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Neologicism, Frege's Constraint, and the Frege-Heck Condition
, R. Samuels, S. Shapiro
Published in Blackwell Publishing Ltd
Volume: 54
Issue: 1
Pages: 54 - 77
One of the more distinctive features of Bob Hale and Crispin Wright's neologicism about arithmetic is their invocation of Frege's Constraint – roughly, the requirement that the core empirical applications for a class of numbers be “built directly into” their formal characterization. In particular, they maintain that, if adopted, Frege's Constraint adjudicates in favor of their preferred foundation – Hume's Principle – and against alternatives, such as the Dedekind-Peano axioms. In what follows we establish two main claims. First, we show that, if sound, Hale and Wright's arguments for Frege's Constraint at most establish a version on which the relevant application of the naturals is transitive counting – roughly, the counting procedure by which numerals are used to answer “how many”-questions. Second, we show that this version of Frege's Constraint fails to adjudicate in favor of Hume's Principle. If this is the version of Frege's Constraint that a foundation for arithmetic must respect, then Hume's Principle no more – and no less – meets the requirement than the Dedekind-Peano axioms do. © 2018 Wiley Periodicals, Inc.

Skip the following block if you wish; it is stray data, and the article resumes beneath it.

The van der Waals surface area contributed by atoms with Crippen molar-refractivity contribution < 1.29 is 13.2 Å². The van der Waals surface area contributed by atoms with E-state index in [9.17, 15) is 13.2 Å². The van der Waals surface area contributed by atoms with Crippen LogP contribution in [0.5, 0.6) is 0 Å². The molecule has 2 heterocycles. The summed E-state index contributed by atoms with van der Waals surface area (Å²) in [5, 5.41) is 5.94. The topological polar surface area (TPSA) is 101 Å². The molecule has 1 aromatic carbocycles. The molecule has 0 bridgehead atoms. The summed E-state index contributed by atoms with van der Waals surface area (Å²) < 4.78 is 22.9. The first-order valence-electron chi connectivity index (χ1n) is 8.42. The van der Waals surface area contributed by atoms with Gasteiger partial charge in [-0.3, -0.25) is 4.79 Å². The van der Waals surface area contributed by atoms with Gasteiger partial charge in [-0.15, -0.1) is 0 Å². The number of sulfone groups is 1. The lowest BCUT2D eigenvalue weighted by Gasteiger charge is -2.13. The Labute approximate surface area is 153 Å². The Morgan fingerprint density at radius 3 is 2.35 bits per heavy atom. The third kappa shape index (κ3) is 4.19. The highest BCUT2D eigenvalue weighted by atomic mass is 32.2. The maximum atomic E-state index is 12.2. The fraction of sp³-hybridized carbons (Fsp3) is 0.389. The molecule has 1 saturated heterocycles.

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PublisherBlackwell Publishing Ltd